To help students learn to remember choreography, let them become the teachers. This method works with both recreational and competition dancers, though it seems to benefit the latter most because as team members, they must learn their choreography quickly.
First, review the steps with the entire class in short phrases—around 16 counts—two or three times. Then ask students who are having trouble remembering any of the phrases to teach the teacher/choreographer and the other students this portion of the choreography. After teaching the steps, they usually remember them well.
This tends to work best with dancers ages 9 to 12. They enjoy teaching their teachers and fellow students, whereas older students sometimes feel self-conscious assuming this role with their peers and are worried about teaching the steps incorrectly.
This method is especially helpful for tap. Tap seems to be the hardest for students to remember because of complex changes of weight distribution in the feet. Even a classic time step can be confusing because it requires dancers to hop on one foot, step on the other, and then flap-ball-change immediately after; the transference of weight can make sequences hard to remember, especially for young dancers. It helps students to explain the steps as they demonstrate them.
As an added benefit, taking apart choreography in order to teach it helps dancers better understand dynamics, musicality, and other subtleties. It also helps them improve their technical performance of the steps.
—M. Kyle Plunkett
Bring-a-Friend week is a fun, studio-wide event. But it’s what happens in the classroom that determines how successful the event is in attracting new students. I’ve found that teaching a partner dance gets the best results. Having the kids work in pairs helps make the visiting kids feel comfortable.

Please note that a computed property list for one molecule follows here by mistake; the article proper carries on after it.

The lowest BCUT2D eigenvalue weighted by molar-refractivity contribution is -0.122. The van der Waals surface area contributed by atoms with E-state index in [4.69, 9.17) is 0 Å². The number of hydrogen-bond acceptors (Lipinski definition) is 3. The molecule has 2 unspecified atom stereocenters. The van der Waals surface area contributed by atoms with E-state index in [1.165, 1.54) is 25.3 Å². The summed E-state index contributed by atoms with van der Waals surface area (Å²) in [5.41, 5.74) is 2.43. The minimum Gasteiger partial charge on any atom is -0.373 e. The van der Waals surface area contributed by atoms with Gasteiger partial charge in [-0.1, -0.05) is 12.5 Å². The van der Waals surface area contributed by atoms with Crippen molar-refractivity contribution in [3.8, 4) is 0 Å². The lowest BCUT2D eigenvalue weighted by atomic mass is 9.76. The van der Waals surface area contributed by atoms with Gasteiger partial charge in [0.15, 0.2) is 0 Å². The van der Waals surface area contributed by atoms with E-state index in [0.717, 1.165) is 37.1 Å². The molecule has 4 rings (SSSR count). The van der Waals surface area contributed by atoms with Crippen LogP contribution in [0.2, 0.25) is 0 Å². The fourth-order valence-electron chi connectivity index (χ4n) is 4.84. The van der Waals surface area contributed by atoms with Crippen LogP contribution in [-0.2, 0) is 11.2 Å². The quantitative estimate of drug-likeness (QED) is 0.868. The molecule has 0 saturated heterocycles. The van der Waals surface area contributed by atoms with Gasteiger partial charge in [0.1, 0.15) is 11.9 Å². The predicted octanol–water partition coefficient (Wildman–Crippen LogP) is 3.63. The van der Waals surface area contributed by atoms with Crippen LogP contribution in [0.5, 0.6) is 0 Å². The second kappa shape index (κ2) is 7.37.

In pairing up the students, I let friends partner with the dancers who brought them and split the rest of the class into pairs. For odd-numbered classes, I create a group of three or group one dancer with an assistant. When possible, I group shy students with confident ones.
Using a fun, up-tempo pop song, I teach an easy partner dance using simple moves like pulling and pushing, dishrag turns, jumping patterns, and hip bumps. Students guide their inexperienced friends and help them remember the steps.
In classes for ages 7 and up, I ask students to choreograph part of the dance themselves. I worried that the friends might be intimidated, but they always love it. I ask each pair to choreograph at least four eight-count phrases and let the music play while the kids choreograph.
The students perform the dance in groups, during which I encourage as much clapping, cheering, and general merriment as possible. The performers are instructed to hold their ending poses until all dancers in their group are finished.
To encourage parents of the visiting friends to register their children for classes, I invite the parents to watch the final “performance.” Since I started incorporating this activity into classes during Bring-a-Friend week, at least one of these friends has returned in September and registered for a class.